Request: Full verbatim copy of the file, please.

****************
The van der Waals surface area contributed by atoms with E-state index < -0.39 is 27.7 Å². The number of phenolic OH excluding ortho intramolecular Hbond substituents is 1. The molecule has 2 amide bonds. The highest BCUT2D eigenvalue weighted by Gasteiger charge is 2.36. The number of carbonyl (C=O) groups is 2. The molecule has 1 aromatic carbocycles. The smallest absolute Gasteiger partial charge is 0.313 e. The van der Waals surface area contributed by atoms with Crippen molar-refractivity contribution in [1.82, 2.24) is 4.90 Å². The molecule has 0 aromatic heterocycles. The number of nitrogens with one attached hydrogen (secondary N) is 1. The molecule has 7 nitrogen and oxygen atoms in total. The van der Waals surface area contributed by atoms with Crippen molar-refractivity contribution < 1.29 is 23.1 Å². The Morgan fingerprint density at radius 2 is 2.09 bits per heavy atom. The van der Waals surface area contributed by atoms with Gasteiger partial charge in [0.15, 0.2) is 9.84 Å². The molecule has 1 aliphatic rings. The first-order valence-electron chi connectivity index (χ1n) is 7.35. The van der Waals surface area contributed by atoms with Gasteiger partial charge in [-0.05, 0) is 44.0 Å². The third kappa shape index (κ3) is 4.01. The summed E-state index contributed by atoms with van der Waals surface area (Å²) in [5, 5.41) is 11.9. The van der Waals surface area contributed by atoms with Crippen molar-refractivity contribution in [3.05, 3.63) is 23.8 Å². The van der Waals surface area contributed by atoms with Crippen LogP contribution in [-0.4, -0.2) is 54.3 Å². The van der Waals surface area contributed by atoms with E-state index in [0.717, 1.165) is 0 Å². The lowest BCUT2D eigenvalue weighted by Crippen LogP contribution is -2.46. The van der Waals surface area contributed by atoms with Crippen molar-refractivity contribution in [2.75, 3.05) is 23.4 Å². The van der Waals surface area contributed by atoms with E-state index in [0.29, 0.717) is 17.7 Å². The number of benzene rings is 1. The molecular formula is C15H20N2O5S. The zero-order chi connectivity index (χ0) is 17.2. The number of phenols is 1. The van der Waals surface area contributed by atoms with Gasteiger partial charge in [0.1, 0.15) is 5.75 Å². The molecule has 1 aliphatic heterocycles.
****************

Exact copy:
The van der Waals surface area contributed by atoms with E-state index < -0.39 is 27.7 Å². The number of phenolic OH excluding ortho intramolecular Hbond substituents is 1. The molecule has 2 amide bonds. The highest BCUT2D eigenvalue weighted by Gasteiger charge is 2.36. The number of carbonyl (C=O) groups is 2. The molecule has 1 aromatic carbocycles. The smallest absolute Gasteiger partial charge is 0.313 e. The van der Waals surface area contributed by atoms with Crippen molar-refractivity contribution in [1.82, 2.24) is 4.90 Å². The molecule has 0 aromatic heterocycles. The number of nitrogens with one attached hydrogen (secondary N) is 1. The molecule has 7 nitrogen and oxygen atoms in total. The van der Waals surface area contributed by atoms with Crippen molar-refractivity contribution < 1.29 is 23.1 Å². The Morgan fingerprint density at radius 2 is 2.09 bits per heavy atom. The van der Waals surface area contributed by atoms with Gasteiger partial charge in [0.15, 0.2) is 9.84 Å². The molecule has 1 aliphatic rings. The first-order valence-electron chi connectivity index (χ1n) is 7.35. The van der Waals surface area contributed by atoms with Gasteiger partial charge in [-0.05, 0) is 44.0 Å². The third kappa shape index (κ3) is 4.01. The summed E-state index contributed by atoms with van der Waals surface area (Å²) in [5, 5.41) is 11.9. The van der Waals surface area contributed by atoms with Crippen molar-refractivity contribution in [3.05, 3.63) is 23.8 Å². The van der Waals surface area contributed by atoms with Crippen LogP contribution in [-0.4, -0.2) is 54.3 Å². The van der Waals surface area contributed by atoms with E-state index in [0.717, 1.165) is 0 Å². The lowest BCUT2D eigenvalue weighted by Crippen LogP contribution is -2.46. The van der Waals surface area contributed by atoms with Crippen molar-refractivity contribution in [2.75, 3.05) is 23.4 Å². The van der Waals surface area contributed by atoms with E-state index in [0.29, 0.717) is 17.7 Å². The number of benzene rings is 1. The molecular formula is C15H20N2O5S. The zero-order chi connectivity index (χ0) is 17.2. The number of phenols is 1. The van der Waals surface area contributed by atoms with Gasteiger partial charge in [0.1, 0.15) is 5.75 Å². The molecule has 1 aliphatic heterocycles.